The naval MK 41 Vertical Launching System (VLS) hides missiles below decks in vertical slots, with key electronics and venting systems built in. A deck and hatch assembly at the top of the module protects the missile canisters from the elements, and from other hazards during storage. Once the firing sequence begins, the hatches open to permit missile launches of various types.
Lockheed Martin is the system’s prime contractor, and BAE Systems Land & Armaments also makes components and canisters for the MK 41 system.
A Naval Swiss Army Knife: The MK 41 VLS
The MK 41 VLS can hold a wide variety of missiles: anti-air and ballistic missile defense (Sea Sparrow, ESSM, Standard family), anti-submarine (VLASROC), land-attack (Tomahawk) and more. One simply drops different missile cannisters into the MK 41’s common interface. The acquisition and upgrade program is currently under the leadership of U.S. Navy Project Manager Mr. Toan Nguyen.
Lockheed notes that the MK 41 VLS is itself available in three different sizes to meet differing hull and mission requirements:
* The Strike length MK 41 is the largest system accommodating the widest variety of missiles, up to and including SM-3 ballistic missile defense and Tomahawk cruise missiles. In future, it also has the potential to carry Harpoon anti-ship missiles, if a VL-Harpoon is developed. Its capabilities cover every threat in naval warfare, including anti-air, anti-submarine, ship self-defense, land attack and ballistic missile defense.
* The Tactical length Mk 41 is over 7 feet shorter than the Strike length and can accommodate a variety of missiles up to approximately 18.5 feet in length. The SM-2 and Evolved SeaSparrow air defense missiles, and VL-ASROC anti-submarine missiles, will fit in a tactical length cell.
* The Self-Defense Launcher (SDL) is specifically designed for ship self defense. SDL is shorter and lighter than the other variants. Its size and weight are designed to accommodate smaller ships like corvettes and frigates, as well as aircraft carriers with limited deck and hull space.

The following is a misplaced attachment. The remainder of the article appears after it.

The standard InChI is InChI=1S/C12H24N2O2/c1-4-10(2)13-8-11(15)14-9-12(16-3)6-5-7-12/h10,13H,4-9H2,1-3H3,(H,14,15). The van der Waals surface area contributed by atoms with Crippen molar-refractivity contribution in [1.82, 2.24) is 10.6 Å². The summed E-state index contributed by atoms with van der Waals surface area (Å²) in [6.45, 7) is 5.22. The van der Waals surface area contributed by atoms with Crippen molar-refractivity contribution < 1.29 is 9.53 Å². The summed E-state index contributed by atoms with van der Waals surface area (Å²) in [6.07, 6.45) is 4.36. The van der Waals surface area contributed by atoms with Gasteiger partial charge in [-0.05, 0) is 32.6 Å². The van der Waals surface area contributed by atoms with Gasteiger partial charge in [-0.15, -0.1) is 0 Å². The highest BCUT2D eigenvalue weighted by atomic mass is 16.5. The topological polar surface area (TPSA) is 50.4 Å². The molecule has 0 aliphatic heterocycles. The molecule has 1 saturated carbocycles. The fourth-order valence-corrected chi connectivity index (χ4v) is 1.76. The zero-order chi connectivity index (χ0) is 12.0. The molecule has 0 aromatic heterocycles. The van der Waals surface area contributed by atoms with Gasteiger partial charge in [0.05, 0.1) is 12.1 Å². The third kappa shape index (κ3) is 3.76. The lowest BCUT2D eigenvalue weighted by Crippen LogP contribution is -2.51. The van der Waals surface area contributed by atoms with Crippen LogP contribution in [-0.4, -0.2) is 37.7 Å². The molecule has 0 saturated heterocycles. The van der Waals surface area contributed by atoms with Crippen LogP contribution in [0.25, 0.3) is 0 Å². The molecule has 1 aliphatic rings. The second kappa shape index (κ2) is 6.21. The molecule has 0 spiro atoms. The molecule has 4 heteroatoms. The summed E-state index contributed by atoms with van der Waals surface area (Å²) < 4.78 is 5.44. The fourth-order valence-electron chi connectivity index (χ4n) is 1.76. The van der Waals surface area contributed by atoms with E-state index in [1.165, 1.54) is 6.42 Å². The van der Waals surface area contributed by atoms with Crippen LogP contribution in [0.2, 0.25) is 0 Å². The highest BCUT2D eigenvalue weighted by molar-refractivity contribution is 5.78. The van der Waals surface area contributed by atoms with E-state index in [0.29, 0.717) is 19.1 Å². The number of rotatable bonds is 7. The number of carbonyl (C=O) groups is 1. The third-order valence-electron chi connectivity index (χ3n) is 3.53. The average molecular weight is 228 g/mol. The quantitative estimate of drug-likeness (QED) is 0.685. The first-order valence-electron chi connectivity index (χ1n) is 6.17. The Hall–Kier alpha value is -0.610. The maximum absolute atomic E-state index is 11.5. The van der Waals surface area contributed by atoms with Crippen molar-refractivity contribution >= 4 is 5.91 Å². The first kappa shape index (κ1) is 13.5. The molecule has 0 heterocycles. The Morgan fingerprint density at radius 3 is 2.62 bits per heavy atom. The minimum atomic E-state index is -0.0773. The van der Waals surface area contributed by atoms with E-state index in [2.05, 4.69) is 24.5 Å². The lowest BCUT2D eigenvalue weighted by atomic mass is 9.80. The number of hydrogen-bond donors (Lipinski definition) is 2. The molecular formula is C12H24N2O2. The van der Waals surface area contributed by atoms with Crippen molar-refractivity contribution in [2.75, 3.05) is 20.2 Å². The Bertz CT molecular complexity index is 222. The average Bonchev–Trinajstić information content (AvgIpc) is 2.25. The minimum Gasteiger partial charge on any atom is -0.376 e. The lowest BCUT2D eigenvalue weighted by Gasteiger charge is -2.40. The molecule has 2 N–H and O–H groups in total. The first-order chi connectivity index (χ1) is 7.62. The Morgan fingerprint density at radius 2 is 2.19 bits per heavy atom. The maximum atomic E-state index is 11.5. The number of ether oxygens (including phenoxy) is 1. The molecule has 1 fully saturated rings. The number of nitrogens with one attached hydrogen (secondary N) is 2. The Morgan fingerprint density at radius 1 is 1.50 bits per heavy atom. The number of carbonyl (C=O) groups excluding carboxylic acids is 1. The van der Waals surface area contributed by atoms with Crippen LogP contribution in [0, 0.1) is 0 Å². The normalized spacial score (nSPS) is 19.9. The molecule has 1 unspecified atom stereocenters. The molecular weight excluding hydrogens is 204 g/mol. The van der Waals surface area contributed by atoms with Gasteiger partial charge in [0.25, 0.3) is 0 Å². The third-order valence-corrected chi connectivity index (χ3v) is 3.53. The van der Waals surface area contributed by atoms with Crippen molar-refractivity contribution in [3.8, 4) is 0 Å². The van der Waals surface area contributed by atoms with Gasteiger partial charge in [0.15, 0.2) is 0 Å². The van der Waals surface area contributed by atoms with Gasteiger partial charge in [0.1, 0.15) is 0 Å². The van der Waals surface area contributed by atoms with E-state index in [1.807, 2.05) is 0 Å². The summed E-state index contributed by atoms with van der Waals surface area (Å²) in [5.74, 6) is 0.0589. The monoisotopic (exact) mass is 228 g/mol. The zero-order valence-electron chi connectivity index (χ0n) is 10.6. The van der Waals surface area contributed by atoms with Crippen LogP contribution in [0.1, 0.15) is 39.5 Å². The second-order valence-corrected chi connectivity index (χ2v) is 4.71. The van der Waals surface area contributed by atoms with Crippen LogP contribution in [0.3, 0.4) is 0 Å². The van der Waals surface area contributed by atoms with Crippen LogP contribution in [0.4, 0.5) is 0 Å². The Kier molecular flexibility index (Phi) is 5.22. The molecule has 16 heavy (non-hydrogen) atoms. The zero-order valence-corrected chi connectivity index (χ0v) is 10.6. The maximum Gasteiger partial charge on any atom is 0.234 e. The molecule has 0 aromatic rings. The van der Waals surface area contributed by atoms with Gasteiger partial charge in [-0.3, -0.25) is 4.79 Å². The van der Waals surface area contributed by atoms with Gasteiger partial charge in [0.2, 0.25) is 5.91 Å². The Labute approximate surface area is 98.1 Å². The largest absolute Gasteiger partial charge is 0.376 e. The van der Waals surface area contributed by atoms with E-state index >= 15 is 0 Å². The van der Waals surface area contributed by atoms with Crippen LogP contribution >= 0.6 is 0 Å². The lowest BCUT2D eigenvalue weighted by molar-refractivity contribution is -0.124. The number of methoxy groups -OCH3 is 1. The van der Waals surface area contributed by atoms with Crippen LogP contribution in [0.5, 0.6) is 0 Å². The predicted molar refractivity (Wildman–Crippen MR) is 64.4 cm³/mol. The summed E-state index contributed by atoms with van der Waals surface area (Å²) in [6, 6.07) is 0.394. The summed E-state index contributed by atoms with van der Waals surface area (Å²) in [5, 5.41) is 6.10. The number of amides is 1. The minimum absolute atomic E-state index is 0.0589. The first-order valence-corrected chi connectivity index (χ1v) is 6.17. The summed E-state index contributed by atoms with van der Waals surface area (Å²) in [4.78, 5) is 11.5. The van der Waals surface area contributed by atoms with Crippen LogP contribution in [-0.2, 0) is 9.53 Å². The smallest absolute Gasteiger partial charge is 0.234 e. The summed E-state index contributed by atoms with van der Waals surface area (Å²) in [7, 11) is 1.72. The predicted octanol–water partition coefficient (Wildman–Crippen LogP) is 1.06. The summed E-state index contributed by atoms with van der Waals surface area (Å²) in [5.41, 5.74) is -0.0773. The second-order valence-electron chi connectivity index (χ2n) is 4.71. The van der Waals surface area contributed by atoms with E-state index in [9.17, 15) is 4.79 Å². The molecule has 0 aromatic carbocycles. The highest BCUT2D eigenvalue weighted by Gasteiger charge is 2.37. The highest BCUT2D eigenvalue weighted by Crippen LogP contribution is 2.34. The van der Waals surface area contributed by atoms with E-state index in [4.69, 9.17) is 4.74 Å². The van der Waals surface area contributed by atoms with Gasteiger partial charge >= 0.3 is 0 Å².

More than 11,000 MK 41 VLS missile cells have been delivered, or are on order, for use on 186 ships and 19 ship classes, in 11 navies around the world. This system currently serves with the US Navy as well as the Australian, Canadian, Dutch, German, Japanese, New Zealand, Norwegian, South Korean, Spanish, and Turkish navies.
The system’s leading competitor is DCNS’ Sylver family of launchers. They equip the French Navy’s Charles de Gaulle nuclear aircraft carrier, the Franco-Italian Horizon Class frigates, the UK’s Type 45 destroyers and Saudi Arabia’s LaFayette-derived Sawari II frigates. In 2005 the Sylver launcher was selected for the multi-role Franco-Italian FREMM frigates, which have been ordered by France, Italy, Algeria, and Morocco.
The MK 41’s most recent Baseline VII upgrade was rolled out in 2004, upgrading the module’s electronics. Advances include cell-based architecture, commercial off-the-shelf (COTS) processors, a modern real-time operating system, programming written in the object-oriented C++ format, ethernet communications, and fiber optic channels, all within an open architecture approach. These changes opened the door to compliance with the US Navy’s Open Architecture Initiative, added RIM-162 Evolved Sea Sparrow Missile capability, and improved life cycle maintenance and future upgradability. Note that the RIM-162 ESSM can be “quad packed” in a Mk 41 launcher, allowing a single cell to contain 4 air defense missiles.
This Baseline VII configuration is currently fielded on new U.S. Navy destroyers (DDG 91 and later); efforts are underway to modernize the USA’s CG-47 Ticonderoga Class missile cruisers, and eventually older Arleigh Burke Class destroyers as well.
To learn more about the history of this program, click here.